The Reclamation, Or The Coronation: Tarver-Dawson Preview, Prediction

This, ladies and gentleman, is how you talk trash. Antonio Tarver and Chad Dawson have been jawing at one another hilariously in advance of their potentially very good light heavyweight (175 lbs.) fight with plenty of storylines — most notably, that of the older, bigger figure Tarver trying to claw his way back to the top of his division while the younger talent Dawson is trying to snatch some of the glory that would come with beating a movie star, one who snatched his own glory by being the first man to knock out Roy Jones, Jr.
A sample of the smack betwixt the two top-5 light heavies follows.
Tarver, questioning Dawson’s chin over at “‘You tell me, I mean, I don’t know if it’s soft (his chin) or not but we’re going to see,’ he would say last month during a press conference in Los Angeles to promote this light heavyweight grudge match. ‘I was thinking about getting Whitney Houston in here to sing the national anthem but I’m afraid that if she hit a high note, his ass might be stuck in the locker room.'”
Dawson, in a recent news release: “Drill baby, drill! That’s what I’m going to do to Anphonyo Tarver when I finally get that 14-carat chump into the ring,” said Dawson from his Las Vegas-based training camp. “At least I won’t have to go offshore to get my hands on him. Tarver’s going to need a financial bailout to pay for a new set of teeth. I just hope his dentist gets the cash up front because ‘Old Chapter 7’ isn’t the most reliable when it comes to paying off his debts.¬† Getting rid of Tarver is not just my mission, it’s a public service!”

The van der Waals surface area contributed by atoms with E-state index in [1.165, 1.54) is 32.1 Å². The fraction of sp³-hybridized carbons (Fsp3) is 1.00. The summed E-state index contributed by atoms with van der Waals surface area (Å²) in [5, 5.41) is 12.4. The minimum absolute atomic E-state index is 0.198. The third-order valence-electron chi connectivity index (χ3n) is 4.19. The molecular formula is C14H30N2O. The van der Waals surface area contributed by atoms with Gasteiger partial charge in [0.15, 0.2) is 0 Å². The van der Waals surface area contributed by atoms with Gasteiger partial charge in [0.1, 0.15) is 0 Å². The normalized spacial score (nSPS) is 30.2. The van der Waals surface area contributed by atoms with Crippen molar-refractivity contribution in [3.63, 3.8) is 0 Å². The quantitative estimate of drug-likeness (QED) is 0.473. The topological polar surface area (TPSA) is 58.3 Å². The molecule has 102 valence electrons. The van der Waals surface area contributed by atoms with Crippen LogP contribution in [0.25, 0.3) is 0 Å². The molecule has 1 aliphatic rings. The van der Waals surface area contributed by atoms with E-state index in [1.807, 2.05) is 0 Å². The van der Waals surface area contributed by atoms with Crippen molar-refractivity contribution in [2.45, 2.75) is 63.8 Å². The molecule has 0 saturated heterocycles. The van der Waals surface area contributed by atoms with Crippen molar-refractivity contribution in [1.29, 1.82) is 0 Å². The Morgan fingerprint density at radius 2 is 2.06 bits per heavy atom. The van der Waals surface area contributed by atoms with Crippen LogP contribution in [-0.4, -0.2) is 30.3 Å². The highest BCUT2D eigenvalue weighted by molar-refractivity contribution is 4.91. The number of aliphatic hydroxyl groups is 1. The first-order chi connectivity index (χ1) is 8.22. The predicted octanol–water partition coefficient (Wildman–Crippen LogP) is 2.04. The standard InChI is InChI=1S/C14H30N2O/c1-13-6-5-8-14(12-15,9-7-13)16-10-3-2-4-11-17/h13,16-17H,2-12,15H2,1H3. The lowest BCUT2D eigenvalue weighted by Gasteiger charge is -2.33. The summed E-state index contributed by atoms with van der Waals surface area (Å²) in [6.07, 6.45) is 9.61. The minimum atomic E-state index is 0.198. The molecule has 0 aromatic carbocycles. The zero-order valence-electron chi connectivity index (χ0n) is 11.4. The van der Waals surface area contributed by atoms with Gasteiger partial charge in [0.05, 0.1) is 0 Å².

It’s topical stuff, even ripped straight from the headlines a la “Law and Order” in Dawson’s case. But it’s also topical to some of the things that will be decisive Saturday night on Showtime. No, it is not, as Showtime has hyped it, “the most anticipated fight of the year.” Plenty of others take that cake well before Tarver-Dawson. But with Tarver looking sharp in his last fight after a couple miserable performances that raised questions about whether he was far too old, and with Dawson’s considerable physical assets offset by his heaping helping of vulnerability, it certainly stimulates some considerable anticipation in this particular boxing blogger.

It wasn’t always that way. Showtime chased Tarver-Dawson like it was the Holy Grail for two years, when it was more akin to a trinket you’d buy for a quarter out of a grocery store toy machine. That’s because Tarver got flat dominated by Bernard Hopkins four fights ago, which might not have been the end of the world if he hadn’t looked completely shot in lackluster wins over Elvir Muriqi and Danny Santiago. When you’re a loudmouth who earned a spot as the villain in the movie “Rocky Balboa” with just that loquaciousness, as Tarver did, but you keep talking like you’re God’s gift to boxing without backing it up, as Tarver did, the combination is a recipe for turning yourself into one of boxing’s most reviled men, which is… what happened to Tarver. Then, in his last fight, against Clinton Woods this spring, Tarver manufactured a reasonable fascimile of his old self. He kept up his work rate, landed plenty of his patented straight lefts and gave Woods too much of a moving target. Some of that may have had to do with Woods being lethargic — was he sick? — but some of it may have had to do with Tarver finally being comfortable at 175 again after blimping up to play a heavyweight for the movie role. At 39, that’s a neat trick to pull off, but since Tarver got a late start to his boxing career, it’s not implausible that he has fewer miles on his odometer than his age suggests.